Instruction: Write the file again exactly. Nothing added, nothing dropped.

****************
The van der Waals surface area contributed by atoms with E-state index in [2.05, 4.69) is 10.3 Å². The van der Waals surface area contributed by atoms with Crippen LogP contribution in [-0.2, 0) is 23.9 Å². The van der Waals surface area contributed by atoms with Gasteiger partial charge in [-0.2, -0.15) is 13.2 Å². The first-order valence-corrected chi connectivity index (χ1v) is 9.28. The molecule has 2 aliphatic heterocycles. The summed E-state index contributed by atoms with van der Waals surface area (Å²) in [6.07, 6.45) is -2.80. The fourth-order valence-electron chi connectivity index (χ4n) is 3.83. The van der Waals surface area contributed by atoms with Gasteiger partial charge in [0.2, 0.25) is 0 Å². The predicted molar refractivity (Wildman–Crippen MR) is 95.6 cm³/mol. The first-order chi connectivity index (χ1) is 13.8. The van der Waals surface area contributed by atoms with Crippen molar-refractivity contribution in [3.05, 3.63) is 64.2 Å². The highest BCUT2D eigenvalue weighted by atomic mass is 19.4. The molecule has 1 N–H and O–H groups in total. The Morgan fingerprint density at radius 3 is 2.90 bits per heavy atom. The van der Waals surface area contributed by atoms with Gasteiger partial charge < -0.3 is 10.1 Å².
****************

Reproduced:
The van der Waals surface area contributed by atoms with E-state index in [2.05, 4.69) is 10.3 Å². The van der Waals surface area contributed by atoms with Crippen LogP contribution in [-0.2, 0) is 23.9 Å². The van der Waals surface area contributed by atoms with Gasteiger partial charge in [-0.2, -0.15) is 13.2 Å². The first-order valence-corrected chi connectivity index (χ1v) is 9.28. The molecule has 2 aliphatic heterocycles. The summed E-state index contributed by atoms with van der Waals surface area (Å²) in [6.07, 6.45) is -2.80. The fourth-order valence-electron chi connectivity index (χ4n) is 3.83. The van der Waals surface area contributed by atoms with Gasteiger partial charge in [0.2, 0.25) is 0 Å². The predicted molar refractivity (Wildman–Crippen MR) is 95.6 cm³/mol. The first-order chi connectivity index (χ1) is 13.8. The van der Waals surface area contributed by atoms with Crippen molar-refractivity contribution in [3.05, 3.63) is 64.2 Å². The highest BCUT2D eigenvalue weighted by atomic mass is 19.4. The molecule has 1 N–H and O–H groups in total. The Morgan fingerprint density at radius 3 is 2.90 bits per heavy atom. The van der Waals surface area contributed by atoms with Gasteiger partial charge < -0.3 is 10.1 Å².